One of the best parts about spending most of a week in Chicago for Chocolate Boot Camp was that Chicago has always been a town that I’ve enjoyed eating in. It’s never really been a ‘fancy restaurant’ town, even though it has two restaurants that have earned the elusive three-star rating from Michelin. Chicago’s more of a ‘good food’ town, whether that’s pizza, steak, ribs, ethnic food or the eponymous (but not lowly) Chicago Hot Dog.
Living in Lincoln, Nebraska, home of Valentino’s Pizza, Chicago-style pizza is still my kind of pizza, deep-dish, stuffed or the old northside thin crust pizza (that appears to have largely disappeared from the scene.) When Peter Reinhart did his worldwide pizza tour (resulting in the book American Pie), he admitted that it took him a while to ‘get’ Chicago pizza. (And I wasn’t entirely convinced he had, in fact, ‘gotten’ it.)
I used to eat a Chicago-style hot dog or an Italian Beef sandwich for lunch nearly every day when I was working in Chicago. (That probably explains my waistline.)
The hotel I was staying at in the River North district was about two blocks away from a Portillo’s Hot Dogs. Portillo’s, for those who aren’t into the Chicago food scene, is a restaurant phenomenon. Starting from one tiny hot dog stand in 1963, Dick Portillo built a Chicago food empire. According to Crane’s Chicago Business, the average Portillo’s location does well over $6 million dollars a year. (By comparison, a good McDonald’s location does about $2.5 million in annual sales.)
Dick sold the chain a couple of years ago to some east coast investors for nearly $1 billion. He wisely kept all the real estate, though, so he still owns the buildings.
So far, it doesn’t appear that the new owners have deviated from the formula that Dick perfected. Always busy, but never a huge wait. (Drive-through is another story, though, I’ve seen traffic jams caused by people waiting in line to go through a Portillo’s drive-through.)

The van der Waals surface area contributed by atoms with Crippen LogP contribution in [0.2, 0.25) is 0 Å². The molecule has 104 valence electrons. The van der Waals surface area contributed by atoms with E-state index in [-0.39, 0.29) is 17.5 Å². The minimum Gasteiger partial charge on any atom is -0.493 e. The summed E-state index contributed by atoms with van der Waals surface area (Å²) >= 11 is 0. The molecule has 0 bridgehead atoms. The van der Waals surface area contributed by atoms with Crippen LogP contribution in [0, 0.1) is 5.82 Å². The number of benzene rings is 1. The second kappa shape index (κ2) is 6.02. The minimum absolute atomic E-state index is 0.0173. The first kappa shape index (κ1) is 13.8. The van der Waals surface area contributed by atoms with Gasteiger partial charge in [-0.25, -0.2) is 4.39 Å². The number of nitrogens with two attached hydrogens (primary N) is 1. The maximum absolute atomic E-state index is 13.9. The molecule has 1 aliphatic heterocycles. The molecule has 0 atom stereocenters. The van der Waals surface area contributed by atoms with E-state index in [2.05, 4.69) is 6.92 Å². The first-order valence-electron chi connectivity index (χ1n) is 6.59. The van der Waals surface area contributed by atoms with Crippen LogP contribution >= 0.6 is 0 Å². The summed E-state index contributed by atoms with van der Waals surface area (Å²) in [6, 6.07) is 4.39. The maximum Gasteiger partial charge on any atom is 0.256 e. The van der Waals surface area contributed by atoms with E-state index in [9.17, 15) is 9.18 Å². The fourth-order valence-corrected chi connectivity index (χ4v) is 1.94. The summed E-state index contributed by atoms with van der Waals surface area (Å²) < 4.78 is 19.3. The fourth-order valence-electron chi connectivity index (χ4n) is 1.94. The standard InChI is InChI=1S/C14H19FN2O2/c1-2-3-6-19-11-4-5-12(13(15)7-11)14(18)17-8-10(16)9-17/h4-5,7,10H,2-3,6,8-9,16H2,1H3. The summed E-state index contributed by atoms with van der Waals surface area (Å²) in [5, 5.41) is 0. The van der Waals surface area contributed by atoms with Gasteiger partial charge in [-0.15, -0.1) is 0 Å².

Rick Bayless’s centerpiece restaurant, the Frontera Grill, was also only a couple of blocks away, and I was able to check it out one night. Forget getting a reservation, though, but you can usually get seated in the bar quickly, and we were.
You can’t eat at the Frontera Grill without having some kind of a margarita, and I had the Oaxacan Gold, with chipotle salt on the rim. A spicy way to start a meal.
I had the tortilla soup for an appetizer. It was a lot milder than I expected, and that was a very pleasant surprise. (Far too often tortilla soup is so peppery that you can hardly taste it, this was not the case.)
I only needed one glance at the menu to decide on my entrée, duck with mole sauce. (Had my wife been along on this trip, she would has guessed my entrée choice with just a glance at the menu, too, she knows I’ll order duck any time I can.) Rick Bayless has said that it took him 20 years to perfect his mole recipe, and it was worth the time investment. And the duck was flawless.
For dessert I had Duo de Flanes, two flans, including one with prosciutto.
I also got to Lou Malnati’s. (Takeout, since it was a 45 minute wait for a table and a 50 minute wait for takeout.) The Stuffed Spinach Bread was the big winner here, the personal sized deep dish pizza was good, though I’ve had (and made) better.
Friday, on the way out of town, I headed up to my old neighborhood of Evanston, the view along Lake Shore Drive alone was worth the side trip. The Hoosier Mama Pie Company was my first stop, I was a little too early for the lunch menu but a couple of hand pies (mushroom and sausage) were delicious. Then I headed up to Bennison’s Bakery. Jory Downer has kept up the tradition here, and was on the USA’s 2005 Coupe du Monde de la Boulangerie gold medal team, so he is truly one of the best pastry chefs in the world, and there’s a trophy in the Bennison’s window to give silent testimony to it. Sadly, though, they’ve discontinued making Pecan Loaf, something we used to have every Sunday and would load up on when we made occasional trips to Evanston after we moved to Nebraska. So, I got a banana loaf (more of a dessert cake than a banana bread), and I bought a dozen macarons, and these lasted me most of a week.
It is always good to get home after being on the road, but I do miss Chicago food, so this was a nice side-benefit to my trip.